Rabbit owners are advised to be cautious as there have been more confirmed cases of rabbit haemorrhagic disease. (News Bulletin file photo)

Rabbit owners are advised to be cautious as there have been more confirmed cases of rabbit haemorrhagic disease. (News Bulletin file photo)

Province warning rabbit owners after confirmed cases of deadly virus

Testing confirmed feral rabbits in Nanaimo and Delta had died from rabbit hemorrhagic disease

The Ministry of Forests, Lands, Natural Resource Operations and Rural Development is warning rabbit owners in B.C. to take precautions in the wake of a highly infectious bunny virus on central Vancouver Island and parts of the Lower Mainland.

“While there is no threat to humans, and in addition to rabbit owners taking precautions, the public is advised not to move domestic rabbits into the wild at any time,” reads a March 21 press release from the ministry.

“As well, rabbit owners should take precautions when disposing of any rabbit remains.”

In late February, the discovery of over 300 dead feral rabbits in Nanaimo prompted an investigation into the cause of the animals’ deaths.

Read More: Rabbit owners in Nanaimo warned about deadly bunny virus

The Animal Health Centre in Abbotsford tested some of the rabbit carcasses in early March, revealing an outbreak of rabbit haemorrhagic disease on Central Vancouver Island.

Following that, a spate of dead rabbit sightings was reported in the Comox Valley, located about 100 kilometers north of Nanaimo. Testing is being done on those rabbits to see if they died of the same virus.

Read More: Dead rabbits found at Comox Valley Exhibition Grounds stoke concerns aboutNanaimo virus

The virus was also discovered in Delta.

According to the ministry, the virus causes hemorrhages by affecting the rabbits’ blood vessels, while attacking the liver and other organs.

“Rabbit haemorrhagic disease is an extremely infectious and lethal disease of rabbits,” reads the ministry’s press release. “[This] is the third confirmed diagnosis of this virus in Canada and the first in B.C.”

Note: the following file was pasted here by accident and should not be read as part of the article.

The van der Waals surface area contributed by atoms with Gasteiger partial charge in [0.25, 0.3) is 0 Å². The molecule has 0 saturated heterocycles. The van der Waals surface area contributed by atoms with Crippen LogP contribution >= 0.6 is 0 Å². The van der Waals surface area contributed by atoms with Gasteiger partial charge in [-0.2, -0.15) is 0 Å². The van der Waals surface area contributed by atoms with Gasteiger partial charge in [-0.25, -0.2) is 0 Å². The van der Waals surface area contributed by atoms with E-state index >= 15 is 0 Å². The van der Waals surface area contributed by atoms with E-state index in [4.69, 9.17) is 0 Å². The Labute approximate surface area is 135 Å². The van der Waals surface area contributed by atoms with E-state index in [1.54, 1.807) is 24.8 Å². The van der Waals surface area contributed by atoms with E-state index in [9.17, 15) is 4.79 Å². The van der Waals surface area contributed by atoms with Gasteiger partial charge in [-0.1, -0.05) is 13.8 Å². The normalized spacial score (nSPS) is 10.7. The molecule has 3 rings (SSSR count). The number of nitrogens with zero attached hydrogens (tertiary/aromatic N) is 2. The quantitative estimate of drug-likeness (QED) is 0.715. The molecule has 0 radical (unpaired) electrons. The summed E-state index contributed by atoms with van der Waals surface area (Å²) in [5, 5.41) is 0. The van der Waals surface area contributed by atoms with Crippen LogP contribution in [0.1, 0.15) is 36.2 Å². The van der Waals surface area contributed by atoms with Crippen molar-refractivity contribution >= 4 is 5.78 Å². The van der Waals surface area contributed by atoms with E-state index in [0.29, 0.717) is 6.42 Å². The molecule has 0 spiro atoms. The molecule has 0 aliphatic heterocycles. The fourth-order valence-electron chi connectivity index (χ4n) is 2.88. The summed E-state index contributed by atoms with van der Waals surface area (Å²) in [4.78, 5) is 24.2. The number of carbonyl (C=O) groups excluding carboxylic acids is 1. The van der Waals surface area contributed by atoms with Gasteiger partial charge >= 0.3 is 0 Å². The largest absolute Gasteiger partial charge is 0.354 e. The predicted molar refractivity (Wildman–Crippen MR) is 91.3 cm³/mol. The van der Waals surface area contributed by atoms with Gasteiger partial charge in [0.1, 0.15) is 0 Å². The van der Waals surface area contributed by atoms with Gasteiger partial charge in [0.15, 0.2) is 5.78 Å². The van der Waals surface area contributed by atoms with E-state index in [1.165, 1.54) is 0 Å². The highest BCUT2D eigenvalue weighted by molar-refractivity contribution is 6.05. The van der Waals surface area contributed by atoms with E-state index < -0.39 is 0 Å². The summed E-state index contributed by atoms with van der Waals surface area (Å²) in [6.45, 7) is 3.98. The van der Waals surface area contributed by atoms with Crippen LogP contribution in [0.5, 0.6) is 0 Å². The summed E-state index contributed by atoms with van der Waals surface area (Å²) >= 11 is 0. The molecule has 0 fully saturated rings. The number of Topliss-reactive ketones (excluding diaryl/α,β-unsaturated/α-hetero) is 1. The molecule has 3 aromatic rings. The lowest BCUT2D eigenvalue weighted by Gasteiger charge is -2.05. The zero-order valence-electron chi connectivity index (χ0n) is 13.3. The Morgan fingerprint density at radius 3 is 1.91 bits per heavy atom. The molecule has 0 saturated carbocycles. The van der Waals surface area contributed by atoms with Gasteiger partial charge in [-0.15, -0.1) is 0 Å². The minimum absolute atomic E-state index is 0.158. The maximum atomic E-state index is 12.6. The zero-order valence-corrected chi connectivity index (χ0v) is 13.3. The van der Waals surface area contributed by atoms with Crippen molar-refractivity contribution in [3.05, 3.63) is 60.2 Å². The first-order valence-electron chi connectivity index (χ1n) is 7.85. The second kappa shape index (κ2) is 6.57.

The ministry suggests rabbit owners monitor their rabbits daily for signs of illness and to contact their veterinarian if they have any concerns.

The virus only affects European rabbits and is not known to affect rabbits native to North America, according to the ministry’s wildlife veterinarians. The virus does not affect other animals, including cats and dogs.

Despite the outbreak, B.C. wildlife veterinarian Helen Schwantje said the government is not considering any population controls to mitigate the virus.

“Ethically, this is not something I would ever do,” she said. “As a provincial government employee, I can’t take that kind of a step without major consultation with the public, with many different groups and it’s not something ethically I would ever do.”

Rabbit owners who want more information about how to keep their pets safe can consult with their veterinarian, or review an SPCA fact sheet on rabbit hemorrhagic disease at bit.ly/2GQstU5

The BC SPCA has temporarily suspended intake of rabbits into all Island shelters until the extent of the outbreak of the virus is known.

—With files from Karl Yu/Nanaimo News Bulletin

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